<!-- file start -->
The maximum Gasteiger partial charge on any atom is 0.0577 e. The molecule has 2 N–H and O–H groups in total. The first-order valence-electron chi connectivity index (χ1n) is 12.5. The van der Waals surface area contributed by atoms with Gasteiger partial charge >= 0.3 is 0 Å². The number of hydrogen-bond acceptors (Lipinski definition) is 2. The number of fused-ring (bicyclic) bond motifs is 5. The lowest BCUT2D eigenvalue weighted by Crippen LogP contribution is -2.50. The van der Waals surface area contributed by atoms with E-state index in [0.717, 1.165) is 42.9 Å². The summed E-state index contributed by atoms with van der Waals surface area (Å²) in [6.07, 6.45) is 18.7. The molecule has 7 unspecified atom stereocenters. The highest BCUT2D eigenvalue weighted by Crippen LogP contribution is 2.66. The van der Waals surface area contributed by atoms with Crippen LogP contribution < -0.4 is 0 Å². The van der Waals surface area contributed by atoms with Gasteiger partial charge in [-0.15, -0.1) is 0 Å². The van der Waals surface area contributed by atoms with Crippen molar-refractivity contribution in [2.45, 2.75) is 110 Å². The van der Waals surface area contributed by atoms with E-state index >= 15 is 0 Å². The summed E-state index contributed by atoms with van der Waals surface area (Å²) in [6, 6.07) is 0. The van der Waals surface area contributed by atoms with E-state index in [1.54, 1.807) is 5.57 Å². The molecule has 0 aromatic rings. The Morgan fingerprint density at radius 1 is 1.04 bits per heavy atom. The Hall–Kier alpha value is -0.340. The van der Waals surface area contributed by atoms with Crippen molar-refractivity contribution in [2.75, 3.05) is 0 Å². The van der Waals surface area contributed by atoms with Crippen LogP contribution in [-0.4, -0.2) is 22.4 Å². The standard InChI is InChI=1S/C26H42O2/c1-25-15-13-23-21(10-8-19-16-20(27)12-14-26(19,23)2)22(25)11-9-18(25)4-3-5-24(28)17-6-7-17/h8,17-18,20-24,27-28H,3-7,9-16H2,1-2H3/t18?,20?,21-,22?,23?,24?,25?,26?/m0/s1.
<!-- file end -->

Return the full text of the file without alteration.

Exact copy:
The maximum Gasteiger partial charge on any atom is 0.0577 e. The molecule has 2 N–H and O–H groups in total. The first-order valence-electron chi connectivity index (χ1n) is 12.5. The van der Waals surface area contributed by atoms with Gasteiger partial charge >= 0.3 is 0 Å². The number of hydrogen-bond acceptors (Lipinski definition) is 2. The number of fused-ring (bicyclic) bond motifs is 5. The lowest BCUT2D eigenvalue weighted by Crippen LogP contribution is -2.50. The van der Waals surface area contributed by atoms with E-state index in [0.717, 1.165) is 42.9 Å². The summed E-state index contributed by atoms with van der Waals surface area (Å²) in [6.07, 6.45) is 18.7. The molecule has 7 unspecified atom stereocenters. The highest BCUT2D eigenvalue weighted by Crippen LogP contribution is 2.66. The van der Waals surface area contributed by atoms with Crippen LogP contribution < -0.4 is 0 Å². The van der Waals surface area contributed by atoms with Gasteiger partial charge in [-0.15, -0.1) is 0 Å². The van der Waals surface area contributed by atoms with Crippen molar-refractivity contribution in [2.45, 2.75) is 110 Å². The van der Waals surface area contributed by atoms with E-state index >= 15 is 0 Å². The summed E-state index contributed by atoms with van der Waals surface area (Å²) in [6, 6.07) is 0. The van der Waals surface area contributed by atoms with E-state index in [1.54, 1.807) is 5.57 Å². The molecule has 0 aromatic rings. The Morgan fingerprint density at radius 1 is 1.04 bits per heavy atom. The Hall–Kier alpha value is -0.340. The van der Waals surface area contributed by atoms with Crippen molar-refractivity contribution in [2.75, 3.05) is 0 Å². The van der Waals surface area contributed by atoms with Crippen LogP contribution in [-0.4, -0.2) is 22.4 Å². The standard InChI is InChI=1S/C26H42O2/c1-25-15-13-23-21(10-8-19-16-20(27)12-14-26(19,23)2)22(25)11-9-18(25)4-3-5-24(28)17-6-7-17/h8,17-18,20-24,27-28H,3-7,9-16H2,1-2H3/t18?,20?,21-,22?,23?,24?,25?,26?/m0/s1.